Thomas Jefferson | The Man Behind the Declaration of Independence

Thomas Jefferson When our Founding Fathers were faced with complying to Great Britain’s demands or breaking away, it was a big decision. They knew that any resistance on their part would be big enough to categorize them as traitors with the penalty of death for treason. They gathered together and with courage made the decision that their beliefs, “Liberty and Justice for all” and the American people came first.

Influence as a Founding Father:

Thomas Jefferson was asked to put pen to paper and draft the principles for which they stood. He wrote the Declaration of Independence without notes, writing and rewriting until the page was crowded with edits. His goal was to create a document that his countrymen would understand, one that would inspire them to take on the great risk of separating from Great Britain. Thomas Jefferson’s courage came from an unshakable belief that he would be successful with this task and that the resulting Revolutionary War would be successful as well. His bravery was marked by an optimism that other Founding Fathers lacked. Even George Washington doubted that the new republic would be a success. Thomas Jefferson’s unwavering conviction that a government based on “life, liberty and the pursuit of happiness” would endure and thrive demonstrates a courage that fearless men the world over still fight to prove true.

Initially, Thomas Jefferson wanted John Adams to draft the Declaration of Independence but Adams persuaded everyone that Jefferson was the man for this heavy assignment.  Some reasons for this that we can safely assume are that Thomas Jefferson had spent a life time ardently pursued his love of learning. His gift with words combined with a passionate belief in the concept of liberty would result in the document that would not only lead to the Revolutionary War but would also shape the ideals that the nation would hold dear for centuries to come. Ideals that we hold to this day.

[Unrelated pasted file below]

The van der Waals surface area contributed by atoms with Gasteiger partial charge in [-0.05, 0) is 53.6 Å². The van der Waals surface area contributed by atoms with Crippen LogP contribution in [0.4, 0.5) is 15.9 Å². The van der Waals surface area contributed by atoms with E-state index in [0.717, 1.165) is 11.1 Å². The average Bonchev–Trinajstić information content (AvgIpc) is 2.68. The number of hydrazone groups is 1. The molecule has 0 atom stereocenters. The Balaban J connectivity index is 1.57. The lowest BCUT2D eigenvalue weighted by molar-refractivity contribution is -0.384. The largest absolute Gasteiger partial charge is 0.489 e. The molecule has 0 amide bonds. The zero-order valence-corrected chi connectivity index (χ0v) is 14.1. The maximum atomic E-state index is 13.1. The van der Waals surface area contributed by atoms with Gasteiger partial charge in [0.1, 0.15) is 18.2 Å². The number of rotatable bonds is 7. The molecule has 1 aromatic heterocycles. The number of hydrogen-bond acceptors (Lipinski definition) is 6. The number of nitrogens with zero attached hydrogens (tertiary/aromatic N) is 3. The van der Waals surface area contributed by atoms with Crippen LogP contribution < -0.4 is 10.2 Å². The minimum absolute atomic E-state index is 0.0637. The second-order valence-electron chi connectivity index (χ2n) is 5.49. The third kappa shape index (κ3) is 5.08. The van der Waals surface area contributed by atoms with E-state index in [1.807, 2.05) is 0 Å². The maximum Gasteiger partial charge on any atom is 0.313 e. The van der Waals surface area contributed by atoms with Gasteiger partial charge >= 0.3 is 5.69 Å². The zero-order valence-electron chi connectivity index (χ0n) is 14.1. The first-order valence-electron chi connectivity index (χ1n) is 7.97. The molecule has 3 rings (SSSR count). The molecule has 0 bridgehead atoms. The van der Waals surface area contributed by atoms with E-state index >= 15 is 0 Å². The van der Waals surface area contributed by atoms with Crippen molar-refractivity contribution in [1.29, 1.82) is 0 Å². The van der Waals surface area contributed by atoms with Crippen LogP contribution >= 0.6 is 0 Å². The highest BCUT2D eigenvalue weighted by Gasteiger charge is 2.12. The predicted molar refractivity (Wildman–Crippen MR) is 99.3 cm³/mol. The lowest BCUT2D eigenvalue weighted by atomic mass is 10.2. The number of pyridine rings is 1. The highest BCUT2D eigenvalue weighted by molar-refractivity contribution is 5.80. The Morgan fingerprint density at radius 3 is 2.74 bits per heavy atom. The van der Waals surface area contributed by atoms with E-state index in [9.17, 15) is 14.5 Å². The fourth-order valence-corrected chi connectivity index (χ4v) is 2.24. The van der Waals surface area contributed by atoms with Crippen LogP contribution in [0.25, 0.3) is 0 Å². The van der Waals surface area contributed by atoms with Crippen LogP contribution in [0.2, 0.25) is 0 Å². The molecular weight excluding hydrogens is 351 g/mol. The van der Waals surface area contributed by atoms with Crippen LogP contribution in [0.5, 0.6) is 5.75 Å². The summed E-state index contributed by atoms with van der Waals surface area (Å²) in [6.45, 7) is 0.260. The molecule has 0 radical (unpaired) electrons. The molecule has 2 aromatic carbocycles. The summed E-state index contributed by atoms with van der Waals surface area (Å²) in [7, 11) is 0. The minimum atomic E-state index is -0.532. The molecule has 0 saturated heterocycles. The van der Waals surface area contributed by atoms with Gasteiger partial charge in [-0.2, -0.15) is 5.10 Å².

“I believe in the dreams of the future more than the history of the past,” Jefferson once wrote to his lifelong friend, John Adams. They had a difficult friendship. Brothers from the start of the Revolutionary War, their differences after the war in their political parties caused a rift between them in the late 1790s, one that was not healed until 1812 when they established a close correspondence that they would continue until their deaths in 1826. It has been said that if John Adams wrote the words of the American Revolution, Jefferson wrote the music. Both died within four hours of each other on the fifth anniversary of the Declaration of Independence. John Adams last words were: “Independence forever” and “Thomas Jefferson survives.” Just before his death, Jefferson called his friends and family to his bedside and said:

“I have done for my country and for all mankind all that I could do, and I now resign my soul without fear to my God, – my daughter to my country.”

His Life and Greatest Accomplishments: